Power disparities can be formalized by formal notions of class. Rolequeer theory then operates on classes as the domain of discourse, and posits a formally negative method with respect to classes. Intersectional methods of forming and enforcing personal and interpersonal relationships at and beyond class relationships. Rolequeer theory is a second order class game about classes or a non-classic game. As it is specified, rolequeer theory is a method antithetical to class games, so the formal consequence and prediction of rolequeer theory is that joining inequalities with opposition will produce equivalency relationships between the rolequeer players. Principally, this is achieved by using an open property of negation which allows the expression and interaction of rejecting the game to be played or strategies of playing to quit or end the game. In some cases possibly irregardless of the specific consequences of the game ending.

This formally amounts to responding to zero-sum games with a rejection of the offer to be determined in a finite game. This either redefines the proposed game in terms of a non-zero sum game or allows a localized contradiction within the finite system itself. Rolequeering strategies played with binary responses would result in mutually assured destructive strategies in games of competition; e.g. Cat’s game in Tic-tac-toe. Either wins and loses come in strict binary relationships or no one wins. However, in that rolequeer games are fundamentally about what classic games you do not play, reluctantly play, or defiantly play, the strategies and games which the rolequeers play implicitly are necessarily non-zero sum allowing many winners to one loser, many losers to one winner, many losers to many winners, many winners to no losers, no winners to many losers, and non-binary games of non-winners and non-losers.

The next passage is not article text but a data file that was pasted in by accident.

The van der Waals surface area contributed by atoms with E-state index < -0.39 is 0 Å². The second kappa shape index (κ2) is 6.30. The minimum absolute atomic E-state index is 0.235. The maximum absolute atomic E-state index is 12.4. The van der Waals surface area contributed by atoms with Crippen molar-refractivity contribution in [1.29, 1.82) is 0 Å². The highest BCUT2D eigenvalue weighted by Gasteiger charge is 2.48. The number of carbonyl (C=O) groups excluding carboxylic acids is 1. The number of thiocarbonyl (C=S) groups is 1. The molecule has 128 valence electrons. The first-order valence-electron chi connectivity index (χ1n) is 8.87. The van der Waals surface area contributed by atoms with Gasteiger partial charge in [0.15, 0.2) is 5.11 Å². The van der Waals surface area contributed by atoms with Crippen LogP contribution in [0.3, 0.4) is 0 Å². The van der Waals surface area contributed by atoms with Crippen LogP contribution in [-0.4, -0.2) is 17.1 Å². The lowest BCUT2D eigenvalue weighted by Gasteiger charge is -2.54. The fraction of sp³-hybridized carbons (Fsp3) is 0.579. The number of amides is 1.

Valid responses to this will only be responded to if and only if they are critical or negative in a logically analytical or empirically motivated sense.

Okay, so, one of the most obvious applications of this kind of thinking is in the sociocultural design of Predator Alert Tool. In a post I published on my more tech-focused blog, titled “Predator Alert Tool as a game theoretic simulation of countermeasures to rape culture,” I wrote:

In “Strategies Without Frontiers,” one of this week’s BSides LV information/security conference talks, software engineer and co-originator of the language-theoretic approach to computer security Meredith L. Patterson used Predator Alert Tool as an example of “an organic response against predatory [societal] games.” Or, in simpler words, Predator Alert Tool was cited as an example of how we can change our cultural environment from a relatively safe place for (sexual) predation into one that’s actively hostile to sexually predatory behaviors. And we can talk about that process using math, like this:

Normal form of the classic Prisoner's Dilemma game theory problem displays a matrix of outcomes for a given combination of player strategies ("cooperate" or "defect").

That’s why myself and a group of volunteer culture hackers have been blanketing the Internet’s social media websites with numerous different variations of Predator Alert Tool prototypes. We’re dissecting rape culture and using what we learn to devise game theoretic counter-strategies encoded as software tools that help people avoid undesirable outcomes.

That sounds complicated, but it has very humble origins: scale protective mechanisms that already work.


For the more mathematically minded, Predator Alert Tool can be approached as a reputation system coupled with a societally iterated prisoner’s dilemma. That is to say, it’s a tool designed to help you make dating choices that take into account all the past interactions a given person (like, say, the cutie you’re scoping out on OkCupid) has had. As one oft-targeted woman put it, “PEOPLE CAN SEE WHAT YOU TWEET AROUND HERE and some of us can’t afford to have short memories.”

One of the things that makes Predator Alert Tool so unique is that, contrary to its name, it does not presume to judge the “predatory-ness” of any given person. It simply takes information about the person in question or about other people who have spoken about the first person and presents that information to the user. We have repeated time and again that our intention is not to “think” for you, but rather to “help you make more informed choices about what you feel you need to do to remain safe while using [a given] service.”